The History of the Running Back Position

The History of the Running Back Position

From Saquon Barkley to Josh Jacobs, running backs, and their contracts, have been one of the key talking points of the 2023 NFL offseason.

The short deals given to veterans such as Dalvin Cook and Ezekiel Elliott, players who were routinely selected Pro Bowls but are yet to turn 30, show the worth placed by front offices on running backs – a position previously crucial to a team’s success.

Now, as the quarterback is clearly the most important player on the field, teams no longer feel the need to hand out giant contracts to running backs when their production can be reproduced by a cheaper signing.

However, it’s not always been this way. 

1906-1960 – The Development of NFL Offense

The NFL is currently based around the passing game, but when American Football was first played, it was centred around the run. The forward pass may have been legal in the sport since 1906, but a player didn’t end a season with over 1,000 passing yards until 1936 – after a rule change allowed forward passes to be thrown from anywhere behind the line of scrimmage.

But as teams began to pass the ball more frequently, offenses were still very much run-orientated, and when the Cleveland Browns’ Jim Brown began to dominate the league in the late 1950s, the running back position was still held in high regard. 

And nothing changed as the league entered the Super Bowl era.

1961-2012 – The Golden Era 

The NFL/AFL merger, and the introduction of the Super Bowl, shepherded in the golden age of running back play.

Hall of Famers such as Franco Harris, Earl Campbell, Walter Payton, Marcus Allen, and Eric Dickerson all starred in the ‘70s and ‘80s, winning either league or Super Bowl MVP honours. The position still boasted talented players in the ‘90s and 2000s, as Thurman Thomas, Emmitt Smith, Barry Sanders, Terrell Davis, Marshall Faulk, LaDainian Tomlinson and Adrian Peterson were all named NFL MVP – with running backs winning three of the four MVP Awards between the 1997 season and the 2000 season.

However, running backs’ control over awards season eventually came to an end. The Denver Broncos’ Terrell Davis was the last running back to be named Super Bowl MVP, winning the award in Super Bowl XXXII, while the Minnesota Vikings’ Adrian Peterson was the last running back (and non-QB) to be named league MVP following his efforts in the 2012 season.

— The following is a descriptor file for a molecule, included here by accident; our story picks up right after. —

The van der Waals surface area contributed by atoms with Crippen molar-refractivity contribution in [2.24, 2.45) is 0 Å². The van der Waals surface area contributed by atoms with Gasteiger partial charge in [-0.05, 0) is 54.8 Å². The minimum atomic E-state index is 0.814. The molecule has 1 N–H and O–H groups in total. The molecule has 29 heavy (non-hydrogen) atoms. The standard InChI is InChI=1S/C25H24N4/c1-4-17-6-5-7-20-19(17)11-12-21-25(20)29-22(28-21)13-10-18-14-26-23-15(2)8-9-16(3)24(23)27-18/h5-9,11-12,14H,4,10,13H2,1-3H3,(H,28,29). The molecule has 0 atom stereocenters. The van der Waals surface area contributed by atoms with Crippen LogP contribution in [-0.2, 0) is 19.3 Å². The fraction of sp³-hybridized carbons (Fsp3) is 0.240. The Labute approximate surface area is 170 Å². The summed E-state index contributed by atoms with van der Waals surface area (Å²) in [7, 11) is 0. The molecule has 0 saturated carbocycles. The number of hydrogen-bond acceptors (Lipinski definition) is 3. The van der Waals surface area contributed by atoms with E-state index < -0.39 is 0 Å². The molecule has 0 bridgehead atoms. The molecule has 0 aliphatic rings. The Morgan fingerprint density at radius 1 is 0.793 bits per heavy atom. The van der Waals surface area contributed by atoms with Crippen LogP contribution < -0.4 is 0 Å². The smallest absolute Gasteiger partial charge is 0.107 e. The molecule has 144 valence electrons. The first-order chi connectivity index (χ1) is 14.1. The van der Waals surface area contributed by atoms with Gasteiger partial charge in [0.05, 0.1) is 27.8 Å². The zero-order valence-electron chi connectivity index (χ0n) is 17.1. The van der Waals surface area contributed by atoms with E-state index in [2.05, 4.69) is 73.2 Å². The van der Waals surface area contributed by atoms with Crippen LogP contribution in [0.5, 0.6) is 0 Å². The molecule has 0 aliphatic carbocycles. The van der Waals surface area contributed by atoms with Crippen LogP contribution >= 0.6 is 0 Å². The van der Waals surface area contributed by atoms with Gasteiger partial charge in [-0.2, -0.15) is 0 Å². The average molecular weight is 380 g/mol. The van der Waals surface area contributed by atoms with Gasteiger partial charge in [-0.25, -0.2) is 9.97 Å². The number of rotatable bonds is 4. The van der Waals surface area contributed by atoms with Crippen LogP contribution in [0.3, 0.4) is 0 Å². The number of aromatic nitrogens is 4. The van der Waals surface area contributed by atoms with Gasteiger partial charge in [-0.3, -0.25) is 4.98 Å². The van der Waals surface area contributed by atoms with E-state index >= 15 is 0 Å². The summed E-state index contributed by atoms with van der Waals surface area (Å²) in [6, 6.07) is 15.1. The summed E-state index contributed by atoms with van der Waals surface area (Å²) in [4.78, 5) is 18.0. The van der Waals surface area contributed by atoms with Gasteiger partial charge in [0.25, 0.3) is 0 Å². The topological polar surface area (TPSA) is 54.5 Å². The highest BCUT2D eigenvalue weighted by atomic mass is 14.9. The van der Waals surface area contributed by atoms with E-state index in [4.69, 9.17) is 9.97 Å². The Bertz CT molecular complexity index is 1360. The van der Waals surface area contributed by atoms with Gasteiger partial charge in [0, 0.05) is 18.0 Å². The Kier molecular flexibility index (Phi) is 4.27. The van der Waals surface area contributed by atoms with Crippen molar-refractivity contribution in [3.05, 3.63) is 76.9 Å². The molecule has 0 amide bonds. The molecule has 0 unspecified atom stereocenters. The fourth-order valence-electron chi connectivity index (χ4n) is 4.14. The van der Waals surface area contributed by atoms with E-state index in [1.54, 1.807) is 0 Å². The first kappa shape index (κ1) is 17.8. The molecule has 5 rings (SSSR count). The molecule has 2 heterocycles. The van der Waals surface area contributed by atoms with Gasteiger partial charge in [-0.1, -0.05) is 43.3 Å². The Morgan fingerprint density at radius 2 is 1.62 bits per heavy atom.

2012-Present – The Decline

It wasn’t a dip in performance that contributed to the running back position’s decline, but more the league’s decision to enforce the rules.

After an incredibly physical AFC Championship Game in the 2003 playoffs, the NFL announced they would be cracking down on illegal contact between defenders and wide receivers before the 2004 season. This encouraged teams to increase their passing attempts and run the ball less, making a team’s success far more reliant on the quarterback and wide receivers, as opposed to the running back.

As rushing attempts decreased, running backs’ stats were destined to be impacted, and now, only six of the top 25 players in all-time rushing yards started their NFL careers after 1999 – Jamal Lewis, LeSean McCoy, Steven Jackson, LaDainian Tomlinson, Adrian Peterson, and Frank Gore. The Tennessee Titans’ Derrick Henry has the most career rushing yards among active players, with 8,335, but aged 29, is still over 10,000 yards behind the all-time leader, Emmitt Smith.

Also, now teams don’t necessarily need a strong ground game in order to guarantee playoff success. 

While 16 of the last 23 running backs to lead the league in rushing made the playoffs that season, only three (Derrick Henry, LaDainian Tomlinson and Shaun Alexander) reached a Conference Champion Game, and just one (Shaun Alexander) appeared in a Super Bowl. The annual rushing yards leaders from the 1977 season to the 1999 season won more playoff games compared to their recent counterparts, and seven of the 23 reached a Conference Championship Game – plus, four went on to win a Super Bowl that year.

Of course, this has all affected how much money teams are willing to pay running backs. The San Francisco 49ers’ Christian McCaffrey is the highest-paid running back in the NFL this season, but he’s the 113th highest-paid player in the entire league, with 19 wide receivers earning more.

With a decline in production, success, and now even contract value, the harsh reality of the running back market is apparent. No one knows what the future will hold, but as the passing game continues to reign over NFL offenses, running backs’ fortunes show no signs of improving. 

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